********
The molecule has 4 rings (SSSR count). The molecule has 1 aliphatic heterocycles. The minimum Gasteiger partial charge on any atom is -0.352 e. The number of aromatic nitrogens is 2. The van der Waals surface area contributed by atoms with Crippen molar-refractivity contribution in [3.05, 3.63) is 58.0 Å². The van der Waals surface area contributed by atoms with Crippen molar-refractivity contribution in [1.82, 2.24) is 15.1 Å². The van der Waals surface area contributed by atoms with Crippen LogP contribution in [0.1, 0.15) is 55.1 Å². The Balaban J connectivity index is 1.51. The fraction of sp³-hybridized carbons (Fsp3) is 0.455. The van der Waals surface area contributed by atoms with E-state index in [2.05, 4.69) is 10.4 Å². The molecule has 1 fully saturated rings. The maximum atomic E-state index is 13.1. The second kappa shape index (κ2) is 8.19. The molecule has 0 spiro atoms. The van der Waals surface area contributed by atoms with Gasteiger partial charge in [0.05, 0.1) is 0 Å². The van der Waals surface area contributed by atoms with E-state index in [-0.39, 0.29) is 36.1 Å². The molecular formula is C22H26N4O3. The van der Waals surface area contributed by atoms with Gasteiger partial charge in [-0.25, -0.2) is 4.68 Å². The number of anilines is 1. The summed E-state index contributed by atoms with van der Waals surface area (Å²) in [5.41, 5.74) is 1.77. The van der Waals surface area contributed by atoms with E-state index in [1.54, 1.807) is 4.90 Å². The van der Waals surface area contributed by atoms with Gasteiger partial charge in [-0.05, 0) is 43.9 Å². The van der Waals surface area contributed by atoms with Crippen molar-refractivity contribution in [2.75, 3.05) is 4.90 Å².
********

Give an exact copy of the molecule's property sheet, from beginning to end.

The molecule has 4 rings (SSSR count). The molecule has 1 aliphatic heterocycles. The minimum Gasteiger partial charge on any atom is -0.352 e. The number of aromatic nitrogens is 2. The van der Waals surface area contributed by atoms with Crippen molar-refractivity contribution in [3.05, 3.63) is 58.0 Å². The van der Waals surface area contributed by atoms with Crippen molar-refractivity contribution in [1.82, 2.24) is 15.1 Å². The van der Waals surface area contributed by atoms with Crippen LogP contribution in [0.1, 0.15) is 55.1 Å². The Balaban J connectivity index is 1.51. The fraction of sp³-hybridized carbons (Fsp3) is 0.455. The van der Waals surface area contributed by atoms with E-state index in [2.05, 4.69) is 10.4 Å². The molecule has 1 fully saturated rings. The maximum atomic E-state index is 13.1. The second kappa shape index (κ2) is 8.19. The molecule has 0 spiro atoms. The van der Waals surface area contributed by atoms with Gasteiger partial charge in [0.05, 0.1) is 0 Å². The van der Waals surface area contributed by atoms with E-state index in [-0.39, 0.29) is 36.1 Å². The molecular formula is C22H26N4O3. The van der Waals surface area contributed by atoms with Gasteiger partial charge in [-0.25, -0.2) is 4.68 Å². The number of anilines is 1. The summed E-state index contributed by atoms with van der Waals surface area (Å²) in [5.41, 5.74) is 1.77. The van der Waals surface area contributed by atoms with E-state index in [1.54, 1.807) is 4.90 Å². The van der Waals surface area contributed by atoms with Gasteiger partial charge in [-0.05, 0) is 43.9 Å². The van der Waals surface area contributed by atoms with Crippen molar-refractivity contribution in [2.75, 3.05) is 4.90 Å².